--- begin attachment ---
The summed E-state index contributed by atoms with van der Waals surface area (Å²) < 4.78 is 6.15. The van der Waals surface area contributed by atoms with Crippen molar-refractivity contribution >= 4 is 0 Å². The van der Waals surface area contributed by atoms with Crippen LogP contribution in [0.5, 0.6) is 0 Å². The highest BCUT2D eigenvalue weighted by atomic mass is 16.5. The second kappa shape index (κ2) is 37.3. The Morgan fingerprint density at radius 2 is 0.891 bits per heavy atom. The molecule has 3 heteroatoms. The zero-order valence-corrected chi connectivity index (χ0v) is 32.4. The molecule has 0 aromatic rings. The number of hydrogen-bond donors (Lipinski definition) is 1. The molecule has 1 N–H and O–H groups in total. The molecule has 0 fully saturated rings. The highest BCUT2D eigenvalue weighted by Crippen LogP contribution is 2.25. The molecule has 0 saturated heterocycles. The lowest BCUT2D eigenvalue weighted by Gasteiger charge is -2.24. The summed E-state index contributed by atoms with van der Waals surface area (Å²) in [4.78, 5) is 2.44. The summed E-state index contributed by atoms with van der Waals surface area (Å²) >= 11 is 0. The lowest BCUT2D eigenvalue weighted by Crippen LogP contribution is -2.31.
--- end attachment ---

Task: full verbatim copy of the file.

The summed E-state index contributed by atoms with van der Waals surface area (Å²) < 4.78 is 6.15. The van der Waals surface area contributed by atoms with Crippen molar-refractivity contribution >= 4 is 0 Å². The van der Waals surface area contributed by atoms with Crippen LogP contribution in [0.5, 0.6) is 0 Å². The highest BCUT2D eigenvalue weighted by atomic mass is 16.5. The second kappa shape index (κ2) is 37.3. The Morgan fingerprint density at radius 2 is 0.891 bits per heavy atom. The molecule has 3 heteroatoms. The zero-order valence-corrected chi connectivity index (χ0v) is 32.4. The molecule has 0 aromatic rings. The number of hydrogen-bond donors (Lipinski definition) is 1. The molecule has 1 N–H and O–H groups in total. The molecule has 0 fully saturated rings. The highest BCUT2D eigenvalue weighted by Crippen LogP contribution is 2.25. The molecule has 0 saturated heterocycles. The lowest BCUT2D eigenvalue weighted by Gasteiger charge is -2.24. The summed E-state index contributed by atoms with van der Waals surface area (Å²) in [4.78, 5) is 2.44. The summed E-state index contributed by atoms with van der Waals surface area (Å²) >= 11 is 0. The lowest BCUT2D eigenvalue weighted by Crippen LogP contribution is -2.31.